Autodigestion of the pancreas by its own prematurely activated digestive proteases is thought to be an important event in the onset of acute pancreatitis. The mechanism responsible for the intrapancreatic activation of digestive zymogens is unknown, but a recent hypothesis predicts that a redistribution of lysosomal cathepsin B (CTSB) into a zymogen-containing subcellular compartment triggers this event. To test this hypothesis, we used CTSB-deficient mice in which the ctsb gene had been deleted by targeted disruption. After induction of experimental secretagogue–induced pancreatitis, the trypsin activity in the pancreas of ctsb–/– animals was more than 80% lower than in ctsb+/+ animals. Pancreatic damage as indicated by serum activities of amylase and lipase, or by the extent of acinar tissue necrosis, was 50% lower in ctsb–/– animals. These experiments provide the first conclusive evidence to our knowledge that cathepsin B plays a role in intrapancreatic trypsinogen activation and the onset of acute pancreatitis.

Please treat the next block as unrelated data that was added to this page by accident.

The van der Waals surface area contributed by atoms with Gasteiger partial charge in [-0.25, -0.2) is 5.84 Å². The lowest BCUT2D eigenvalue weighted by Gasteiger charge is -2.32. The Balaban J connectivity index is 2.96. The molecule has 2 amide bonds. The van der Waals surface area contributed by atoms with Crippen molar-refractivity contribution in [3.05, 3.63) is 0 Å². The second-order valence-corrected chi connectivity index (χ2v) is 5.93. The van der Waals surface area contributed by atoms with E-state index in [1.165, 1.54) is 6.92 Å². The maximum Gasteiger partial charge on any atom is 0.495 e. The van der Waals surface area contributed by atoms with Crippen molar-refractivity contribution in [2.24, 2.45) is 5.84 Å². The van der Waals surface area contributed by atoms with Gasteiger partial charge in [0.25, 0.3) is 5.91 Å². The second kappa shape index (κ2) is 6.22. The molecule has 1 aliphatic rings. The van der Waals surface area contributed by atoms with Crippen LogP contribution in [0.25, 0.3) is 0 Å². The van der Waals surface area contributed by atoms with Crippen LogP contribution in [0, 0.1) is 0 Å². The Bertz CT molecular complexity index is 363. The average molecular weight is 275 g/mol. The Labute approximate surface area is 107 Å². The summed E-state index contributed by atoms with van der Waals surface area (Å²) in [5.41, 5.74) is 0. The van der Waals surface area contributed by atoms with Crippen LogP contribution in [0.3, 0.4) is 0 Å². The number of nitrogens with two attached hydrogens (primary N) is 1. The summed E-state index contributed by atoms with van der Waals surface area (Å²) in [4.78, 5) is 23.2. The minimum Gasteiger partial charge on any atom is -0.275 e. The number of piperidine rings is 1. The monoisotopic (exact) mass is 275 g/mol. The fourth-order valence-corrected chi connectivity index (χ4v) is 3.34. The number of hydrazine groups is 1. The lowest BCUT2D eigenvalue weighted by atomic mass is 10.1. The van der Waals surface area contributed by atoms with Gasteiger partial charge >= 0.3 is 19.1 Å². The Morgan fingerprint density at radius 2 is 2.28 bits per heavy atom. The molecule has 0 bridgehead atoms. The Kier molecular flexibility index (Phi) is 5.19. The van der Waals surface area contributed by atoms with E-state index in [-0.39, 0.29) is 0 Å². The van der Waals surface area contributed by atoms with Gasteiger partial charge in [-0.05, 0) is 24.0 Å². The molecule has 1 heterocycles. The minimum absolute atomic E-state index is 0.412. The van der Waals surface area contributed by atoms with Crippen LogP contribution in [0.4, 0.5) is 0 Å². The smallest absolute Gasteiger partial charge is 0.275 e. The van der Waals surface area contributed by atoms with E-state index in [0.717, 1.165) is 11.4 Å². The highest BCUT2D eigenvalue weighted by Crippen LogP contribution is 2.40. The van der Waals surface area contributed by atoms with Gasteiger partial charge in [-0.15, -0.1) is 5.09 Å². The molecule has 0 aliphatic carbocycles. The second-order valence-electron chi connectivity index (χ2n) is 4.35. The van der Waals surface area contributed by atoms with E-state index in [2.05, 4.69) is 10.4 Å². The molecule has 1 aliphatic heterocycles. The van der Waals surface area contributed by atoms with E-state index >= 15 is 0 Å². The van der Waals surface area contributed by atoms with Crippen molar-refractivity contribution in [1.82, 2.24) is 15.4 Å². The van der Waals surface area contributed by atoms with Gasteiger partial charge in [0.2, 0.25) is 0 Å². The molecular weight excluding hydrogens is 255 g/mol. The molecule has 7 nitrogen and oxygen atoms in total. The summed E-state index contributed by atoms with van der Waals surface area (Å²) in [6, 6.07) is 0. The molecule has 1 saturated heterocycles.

Walter Halangk, Markus M. Lerch, Barbara Brandt-Nedelev, Wera Roth, Manuel Ruthenbuerger, Thomas Reinheckel, Wolfram Domschke, Hans Lippert, Christoph Peters, Jan Deussing